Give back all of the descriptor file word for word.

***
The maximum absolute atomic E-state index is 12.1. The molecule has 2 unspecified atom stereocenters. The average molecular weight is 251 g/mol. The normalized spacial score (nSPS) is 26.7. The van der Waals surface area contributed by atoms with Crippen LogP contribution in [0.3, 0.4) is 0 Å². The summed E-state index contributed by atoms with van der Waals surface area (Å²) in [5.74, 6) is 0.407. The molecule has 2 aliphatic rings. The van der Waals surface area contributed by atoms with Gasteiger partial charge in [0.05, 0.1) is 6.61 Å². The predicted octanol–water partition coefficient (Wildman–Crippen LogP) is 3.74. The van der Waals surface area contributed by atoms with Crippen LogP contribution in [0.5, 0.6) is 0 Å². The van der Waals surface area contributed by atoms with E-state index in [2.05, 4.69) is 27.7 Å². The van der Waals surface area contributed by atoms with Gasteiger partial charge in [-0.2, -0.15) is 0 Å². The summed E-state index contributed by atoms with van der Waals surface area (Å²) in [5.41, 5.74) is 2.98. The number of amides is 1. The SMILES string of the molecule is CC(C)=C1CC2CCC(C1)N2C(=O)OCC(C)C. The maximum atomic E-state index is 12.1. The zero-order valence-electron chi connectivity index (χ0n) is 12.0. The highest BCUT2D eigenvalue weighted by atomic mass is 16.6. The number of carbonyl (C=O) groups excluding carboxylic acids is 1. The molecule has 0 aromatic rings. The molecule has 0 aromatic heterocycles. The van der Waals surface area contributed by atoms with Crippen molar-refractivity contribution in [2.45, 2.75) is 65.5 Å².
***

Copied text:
The maximum absolute atomic E-state index is 12.1. The molecule has 2 unspecified atom stereocenters. The average molecular weight is 251 g/mol. The normalized spacial score (nSPS) is 26.7. The van der Waals surface area contributed by atoms with Crippen LogP contribution in [0.3, 0.4) is 0 Å². The summed E-state index contributed by atoms with van der Waals surface area (Å²) in [5.74, 6) is 0.407. The molecule has 2 aliphatic rings. The van der Waals surface area contributed by atoms with Gasteiger partial charge in [0.05, 0.1) is 6.61 Å². The predicted octanol–water partition coefficient (Wildman–Crippen LogP) is 3.74. The van der Waals surface area contributed by atoms with Crippen LogP contribution in [0.5, 0.6) is 0 Å². The van der Waals surface area contributed by atoms with E-state index in [2.05, 4.69) is 27.7 Å². The van der Waals surface area contributed by atoms with Gasteiger partial charge in [-0.2, -0.15) is 0 Å². The summed E-state index contributed by atoms with van der Waals surface area (Å²) in [5.41, 5.74) is 2.98. The number of amides is 1. The SMILES string of the molecule is CC(C)=C1CC2CCC(C1)N2C(=O)OCC(C)C. The maximum atomic E-state index is 12.1. The zero-order valence-electron chi connectivity index (χ0n) is 12.0. The highest BCUT2D eigenvalue weighted by atomic mass is 16.6. The number of carbonyl (C=O) groups excluding carboxylic acids is 1. The molecule has 0 aromatic rings. The molecule has 0 aromatic heterocycles. The van der Waals surface area contributed by atoms with Crippen molar-refractivity contribution in [2.45, 2.75) is 65.5 Å².